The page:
By Myrtle Russell
(Conversely, 15,600 older adults died prematurely because of state decisions not to expand. (Part 1- appeared in CNC issue 1-13-2022.)
Part 2 – I recently spoke to a 60 year old who suffers with an autoimmune disease that literally eats away at the hands and feet. The patient needs hydrobaric oxygen therapy, a proven, effective form of treatment that is unfortunately not covered by Medicaid. Expansion could be the difference between this patient losing their hands and feet, subsequently landing them in a long term care facility that would cost Medicaid more in two months than it would cost to pay for the therapy.
It could be the difference between eviction and keeping a roof over the head of the person who has to choose between paying healthcare and/or medication costs or paying rent or mortgage; a choice that no Tennessean should have to make at a time when thousands are feeling the economic impact caused by the pandemic and they have no viable safety net to avoid pending homelessness.
Expansion could also mean that countless numbers of young disabled Tennesseans could regain their independence through expanded payment for medical procedures and assistive devices not currently covered by Medicaid. My daughter, a 42 year old nurse who suffered a massive stroke in 2017 is one such individual. The stroke left her with minimal to no functioning in her dominant right hand and arm. In early 2020, her physical and occupational therapists recommended an orthotic device that could restore functioning to her paralyzed right arm and hand, a device first used by veterans with remarkable success. After an evaluation by the company that makes the device and an order from her PCP, a request for approval was submitted to Medicaid. The request was denied. Three appeals were filed and they too were denied. The reason given for the denials was that the device was “experimental,” which made no sense since we had observed a patient in our home town that is using the device that was paid for by his private insurance company. We also submitted documentation of several federal appeals where judges ruled in favor of the patient. This obviously meant nothing to Medicaid who suggested that we continue with the same physical and occupational therapy that has proven to be ineffective, and the costs over the years would add up to more than the cost of the assistive device. This made no sense to us but after three appeals, we are moving on. Expansion could reverse decisions such as this one that deny the patient the opportunity that would lead to more independence and in my daughter’s case likely result in her returning to gainful employment.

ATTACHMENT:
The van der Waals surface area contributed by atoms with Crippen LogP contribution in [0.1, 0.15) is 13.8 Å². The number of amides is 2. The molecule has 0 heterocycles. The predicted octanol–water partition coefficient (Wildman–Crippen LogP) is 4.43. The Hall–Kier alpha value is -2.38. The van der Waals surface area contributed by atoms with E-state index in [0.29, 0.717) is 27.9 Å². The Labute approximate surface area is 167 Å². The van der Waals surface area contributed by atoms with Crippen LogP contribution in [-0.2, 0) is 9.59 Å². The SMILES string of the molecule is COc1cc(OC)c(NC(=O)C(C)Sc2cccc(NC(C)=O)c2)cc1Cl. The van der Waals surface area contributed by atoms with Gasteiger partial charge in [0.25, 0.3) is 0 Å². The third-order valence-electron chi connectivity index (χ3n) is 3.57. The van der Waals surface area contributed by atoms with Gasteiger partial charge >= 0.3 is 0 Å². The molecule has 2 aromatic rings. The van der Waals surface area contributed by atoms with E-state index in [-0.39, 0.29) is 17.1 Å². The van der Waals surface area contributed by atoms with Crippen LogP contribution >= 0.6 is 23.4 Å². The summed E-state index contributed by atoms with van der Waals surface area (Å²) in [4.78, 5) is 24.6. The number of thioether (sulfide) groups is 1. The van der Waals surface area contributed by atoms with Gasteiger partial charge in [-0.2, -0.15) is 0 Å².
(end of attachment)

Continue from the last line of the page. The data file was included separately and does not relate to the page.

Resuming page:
And then there is the 40 year old I know who suffered a stroke and heart attack that left them totally paralyzed and unable to speak. This person was placed in a long term care facility after discharge from the hospital with a feeding tube, tracheotomy, and unable to walk. The scary part to this story is that the person never had an MRI because they were obese and unable to fit into the MRI machine. They were told that Medicaid would not pay for them to be transported to a facility that could accommodate them. So in reality, the diagnosis was never confirmed and their treatment plan was based on guess work by providers. Hard to imagine in 2021 in a country that prides itself on its medical advances. Expansion of services could have made a huge difference in this patient’s level of treatment and overall outcome.
There are countless others in this state with similar stories of poor health outcomes that could have been prevented. I understand that the wheels of justice turn ever so slowly but when it comes to justice in healthcare in Tennessee, we haven’t made strides in decades. In reality, one glance at any health statistic points out that things keep getting worse. In the middle of the “Bible Belt,” the good and right thing for legislators to do is to put personal and political agendas aside and take advantage of this opportunity to improve the health of all Tennesseans and make this a healthier state. If the pandemic didn’t point this out, perhaps the folks we chose to represent us are looking into a crystal ball and seeing things that I can’t see. Wonder what it will take to make them change their view.
Myrtle Russell is a retiree and caregiver. Contact her at firstname.lastname@example.org